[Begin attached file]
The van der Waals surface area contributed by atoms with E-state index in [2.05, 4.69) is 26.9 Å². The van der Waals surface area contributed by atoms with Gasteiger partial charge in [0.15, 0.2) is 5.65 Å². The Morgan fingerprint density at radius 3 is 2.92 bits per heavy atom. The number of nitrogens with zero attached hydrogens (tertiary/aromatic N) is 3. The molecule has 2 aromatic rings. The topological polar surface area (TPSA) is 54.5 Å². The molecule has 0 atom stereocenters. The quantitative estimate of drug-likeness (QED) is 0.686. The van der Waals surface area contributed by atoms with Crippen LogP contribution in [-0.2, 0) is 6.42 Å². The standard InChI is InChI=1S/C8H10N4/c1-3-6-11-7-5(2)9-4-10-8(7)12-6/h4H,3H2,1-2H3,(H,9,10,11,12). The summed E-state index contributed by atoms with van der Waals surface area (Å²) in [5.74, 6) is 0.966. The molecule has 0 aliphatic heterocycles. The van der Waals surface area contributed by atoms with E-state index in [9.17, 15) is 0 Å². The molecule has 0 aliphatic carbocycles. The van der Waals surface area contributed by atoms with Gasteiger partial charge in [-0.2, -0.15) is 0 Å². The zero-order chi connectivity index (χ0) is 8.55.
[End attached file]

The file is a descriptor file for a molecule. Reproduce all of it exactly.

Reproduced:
The van der Waals surface area contributed by atoms with E-state index in [2.05, 4.69) is 26.9 Å². The van der Waals surface area contributed by atoms with Gasteiger partial charge in [0.15, 0.2) is 5.65 Å². The Morgan fingerprint density at radius 3 is 2.92 bits per heavy atom. The number of nitrogens with zero attached hydrogens (tertiary/aromatic N) is 3. The molecule has 2 aromatic rings. The topological polar surface area (TPSA) is 54.5 Å². The molecule has 0 atom stereocenters. The quantitative estimate of drug-likeness (QED) is 0.686. The van der Waals surface area contributed by atoms with Crippen LogP contribution in [-0.2, 0) is 6.42 Å². The standard InChI is InChI=1S/C8H10N4/c1-3-6-11-7-5(2)9-4-10-8(7)12-6/h4H,3H2,1-2H3,(H,9,10,11,12). The summed E-state index contributed by atoms with van der Waals surface area (Å²) in [5.74, 6) is 0.966. The molecule has 0 aliphatic heterocycles. The van der Waals surface area contributed by atoms with E-state index in [9.17, 15) is 0 Å². The molecule has 0 aliphatic carbocycles. The van der Waals surface area contributed by atoms with Gasteiger partial charge in [-0.2, -0.15) is 0 Å². The zero-order chi connectivity index (χ0) is 8.55.